Photo courtesy of Pittwater Online News In 1898 Johs Richter trademarked both the Coo-ee and Kookaburra name for mouth organs. Seydel took over the name of Kookaburra and produced them and in 1910 they trademarked the name Coo-ee for mundharmonikas. We know one exists (just beyond coo-ee) as the owner, the editor of the Pittwater … Continue reading Within Coo-ee
Kookaburra sits on the old gum tree, Merry merry king of the bush is he. Laugh, Kookaburra, laugh, Kookaburra, Gay your life must be! (Kookaburra Mouth Organ from Doug Dawson’s collection) The name Kookaburra has its derivation from the indigenous Wiradjuri word Guuguubarra, which is onomatopoeic for the bird's distinctive laughter call. To many they … Continue reading Bush King
Prominent world harmonica collector Harland Crain sent HRR this photograph of a Crackajack Miniature Concert (with bakelite frame). In the Melbourne Weekly Times (Saturday 10th November 1934) advertised alongside the Crackajack Miniature Concert was Ludwigs "Improved Bakelite" mouth organ (maybe the Antoria Concert). It had me reminiscing on the bakelite devices in our family home … Continue reading Bakelite Brevities
An interestingly named mouth organ that sold Down Under in the 1920's (I think) is the Budgeree - pictured here in Seydel's 1923 catalogue. Budgeree is an East Gippsland town (for want of a better description) which is a relatively short journey from our abode. Blink and you'll miss it as there's only a few … Continue reading It’s All Good (ya know)
The elusive Hohner Auto Valve Vamper! One in the flesh - picture courtesy of Riff Raffer Mark Hand, all the way from Okriftel. If your interested in detail about this oxymoron there's information here - Hohner’s Hollandia (Nova) Harp. Ray Grieve has published his revised edition of Boomerangs & Crackajacks with newly researched material on … Continue reading Via et Veritas
In following up on our May article on mini moothies (four and five holes) that weighed in at one and three eight inches, here is a quick peek at the small ten holers. The standard diatonic is commonly four inches in length, while the Junior models that many brands supplied were usually a wee bit … Continue reading Three Inches Big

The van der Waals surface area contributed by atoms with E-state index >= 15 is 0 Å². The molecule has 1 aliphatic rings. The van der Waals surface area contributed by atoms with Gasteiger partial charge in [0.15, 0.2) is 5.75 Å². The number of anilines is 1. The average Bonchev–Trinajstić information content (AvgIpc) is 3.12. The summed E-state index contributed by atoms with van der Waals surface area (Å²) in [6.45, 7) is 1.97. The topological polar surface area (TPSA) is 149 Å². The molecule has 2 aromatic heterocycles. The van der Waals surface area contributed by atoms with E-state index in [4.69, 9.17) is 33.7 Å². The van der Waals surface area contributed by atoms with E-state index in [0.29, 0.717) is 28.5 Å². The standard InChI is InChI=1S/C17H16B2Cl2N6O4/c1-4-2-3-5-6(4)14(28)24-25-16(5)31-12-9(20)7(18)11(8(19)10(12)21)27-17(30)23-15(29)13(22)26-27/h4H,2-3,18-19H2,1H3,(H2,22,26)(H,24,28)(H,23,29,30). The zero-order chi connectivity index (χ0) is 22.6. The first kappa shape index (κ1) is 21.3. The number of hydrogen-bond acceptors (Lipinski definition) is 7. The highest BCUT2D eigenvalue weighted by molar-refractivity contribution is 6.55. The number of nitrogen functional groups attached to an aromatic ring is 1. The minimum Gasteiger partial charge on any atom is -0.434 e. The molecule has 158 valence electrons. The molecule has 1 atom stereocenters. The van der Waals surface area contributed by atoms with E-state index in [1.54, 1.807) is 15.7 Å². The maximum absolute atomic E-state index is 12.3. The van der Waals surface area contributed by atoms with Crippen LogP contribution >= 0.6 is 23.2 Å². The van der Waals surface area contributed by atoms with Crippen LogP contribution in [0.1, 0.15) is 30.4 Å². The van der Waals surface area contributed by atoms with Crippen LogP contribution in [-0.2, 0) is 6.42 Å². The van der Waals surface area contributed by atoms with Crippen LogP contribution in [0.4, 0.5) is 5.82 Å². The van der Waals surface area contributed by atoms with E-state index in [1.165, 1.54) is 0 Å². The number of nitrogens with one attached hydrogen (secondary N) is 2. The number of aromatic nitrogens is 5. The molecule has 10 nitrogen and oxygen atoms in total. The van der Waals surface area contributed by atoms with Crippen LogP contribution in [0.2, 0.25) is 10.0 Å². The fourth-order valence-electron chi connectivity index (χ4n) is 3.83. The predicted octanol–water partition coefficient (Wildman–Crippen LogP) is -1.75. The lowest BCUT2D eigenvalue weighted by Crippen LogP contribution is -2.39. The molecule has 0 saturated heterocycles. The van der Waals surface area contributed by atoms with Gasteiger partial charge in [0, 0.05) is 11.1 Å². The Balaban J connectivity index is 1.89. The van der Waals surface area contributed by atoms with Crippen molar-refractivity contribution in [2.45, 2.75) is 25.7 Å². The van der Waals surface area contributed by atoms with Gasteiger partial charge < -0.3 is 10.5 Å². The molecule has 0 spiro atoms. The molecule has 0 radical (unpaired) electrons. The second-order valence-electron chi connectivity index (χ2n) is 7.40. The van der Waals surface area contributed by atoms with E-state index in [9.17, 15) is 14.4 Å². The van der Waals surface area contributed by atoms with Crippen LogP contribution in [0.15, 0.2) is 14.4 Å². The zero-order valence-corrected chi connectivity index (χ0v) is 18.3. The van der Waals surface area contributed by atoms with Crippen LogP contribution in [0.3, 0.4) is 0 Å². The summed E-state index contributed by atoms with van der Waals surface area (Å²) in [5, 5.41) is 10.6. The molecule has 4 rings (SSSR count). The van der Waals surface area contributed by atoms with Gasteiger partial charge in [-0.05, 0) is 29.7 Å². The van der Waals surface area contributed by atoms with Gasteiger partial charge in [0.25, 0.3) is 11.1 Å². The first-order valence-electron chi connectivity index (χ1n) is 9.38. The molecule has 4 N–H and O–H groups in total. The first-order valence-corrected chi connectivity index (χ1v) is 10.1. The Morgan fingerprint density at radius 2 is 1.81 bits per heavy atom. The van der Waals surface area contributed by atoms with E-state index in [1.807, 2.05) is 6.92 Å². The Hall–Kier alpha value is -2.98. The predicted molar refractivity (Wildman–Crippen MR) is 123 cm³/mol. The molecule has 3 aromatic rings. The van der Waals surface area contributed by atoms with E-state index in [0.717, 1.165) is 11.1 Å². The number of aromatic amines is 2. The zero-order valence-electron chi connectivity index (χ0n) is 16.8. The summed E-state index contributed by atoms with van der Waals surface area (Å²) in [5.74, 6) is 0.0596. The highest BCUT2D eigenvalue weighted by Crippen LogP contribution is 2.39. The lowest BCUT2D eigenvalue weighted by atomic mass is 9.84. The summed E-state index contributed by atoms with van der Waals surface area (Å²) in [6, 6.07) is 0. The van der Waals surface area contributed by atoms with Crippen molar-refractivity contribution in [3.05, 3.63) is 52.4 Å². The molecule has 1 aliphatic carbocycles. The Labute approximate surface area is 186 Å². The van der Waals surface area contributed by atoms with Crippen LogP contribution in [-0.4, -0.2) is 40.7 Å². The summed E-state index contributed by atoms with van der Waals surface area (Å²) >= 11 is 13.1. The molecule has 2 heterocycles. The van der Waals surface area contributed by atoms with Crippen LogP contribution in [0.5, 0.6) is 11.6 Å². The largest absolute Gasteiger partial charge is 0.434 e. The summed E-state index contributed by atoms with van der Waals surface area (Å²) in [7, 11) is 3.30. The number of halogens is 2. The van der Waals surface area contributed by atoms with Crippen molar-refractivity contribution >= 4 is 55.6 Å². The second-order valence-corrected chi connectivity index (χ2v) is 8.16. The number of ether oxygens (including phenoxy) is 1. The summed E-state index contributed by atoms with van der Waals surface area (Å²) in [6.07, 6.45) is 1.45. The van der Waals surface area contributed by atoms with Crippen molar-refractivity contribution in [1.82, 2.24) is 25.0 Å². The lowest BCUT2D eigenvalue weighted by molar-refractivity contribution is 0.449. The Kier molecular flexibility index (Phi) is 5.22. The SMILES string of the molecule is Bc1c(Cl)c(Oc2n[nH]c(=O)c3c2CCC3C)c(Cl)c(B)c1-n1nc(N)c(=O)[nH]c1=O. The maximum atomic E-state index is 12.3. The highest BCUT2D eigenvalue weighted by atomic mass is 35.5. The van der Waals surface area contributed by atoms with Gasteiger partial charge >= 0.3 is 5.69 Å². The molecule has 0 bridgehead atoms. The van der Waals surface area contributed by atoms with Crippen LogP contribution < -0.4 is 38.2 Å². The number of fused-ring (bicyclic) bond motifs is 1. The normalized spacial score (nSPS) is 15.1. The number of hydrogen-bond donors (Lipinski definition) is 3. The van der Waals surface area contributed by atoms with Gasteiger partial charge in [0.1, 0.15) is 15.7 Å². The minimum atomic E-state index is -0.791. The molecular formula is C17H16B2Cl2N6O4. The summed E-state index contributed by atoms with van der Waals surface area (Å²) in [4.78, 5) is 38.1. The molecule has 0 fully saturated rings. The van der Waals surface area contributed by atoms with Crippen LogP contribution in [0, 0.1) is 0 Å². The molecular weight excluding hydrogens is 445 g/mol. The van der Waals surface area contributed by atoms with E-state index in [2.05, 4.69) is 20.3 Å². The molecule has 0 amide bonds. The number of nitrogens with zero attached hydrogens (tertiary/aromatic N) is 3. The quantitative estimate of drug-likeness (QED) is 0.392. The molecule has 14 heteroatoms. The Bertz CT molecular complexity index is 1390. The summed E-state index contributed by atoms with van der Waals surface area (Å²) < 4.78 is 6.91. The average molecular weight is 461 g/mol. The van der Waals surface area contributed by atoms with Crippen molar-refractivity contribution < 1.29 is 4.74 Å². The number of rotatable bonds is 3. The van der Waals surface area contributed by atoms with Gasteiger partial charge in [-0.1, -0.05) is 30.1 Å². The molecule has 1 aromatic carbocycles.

I stumbled across this 1927 advertisement in an unrelated search, which piqued my interest and warranted further investigation. The Union Company of Elizabeth Street in the City of Melbourne were selling this vest pocket mouth organ for a shilling (post free). It had the added feature of a powerful magnifying glass to view an interesting … Continue reading Beware Choking Hazard!
A quick question Riff Raffers. What do we have two of, we can do without one, the right is larger than the left, they have lobes and they act like bellows? If you said lungs your right on the money. This remarkable sponge-like organ situated in the thoracic (chest) cavity functions closely with the myocardium … Continue reading Dr. Bellows
G'Day Riff Raffers, It's an Australian hop, the Kangaroo hop, but it's also the German hop. Earlier this year I found The Kangaroo mouth organ in of all places Riga, Latvia. I had believed in the beginning that this was manufactured by Seydel for Albert's here down under. In Ray Grieve's magnificent resource book Boomerangs … Continue reading Kangaroo Hop (The Swiss Connection)
Hey there Riff Raffers, A look at an Aussie harp from yesteryear, a couple of record reviews and a few bibs and bobs. Don't forget to visit Harmonica Riff Raff Soundcloud and YouTube for more treats. In 1909 in Australia Albert's was selling a unique Boomerang mouth organ with a double cup set of bells … Continue reading The Bells, The Bells.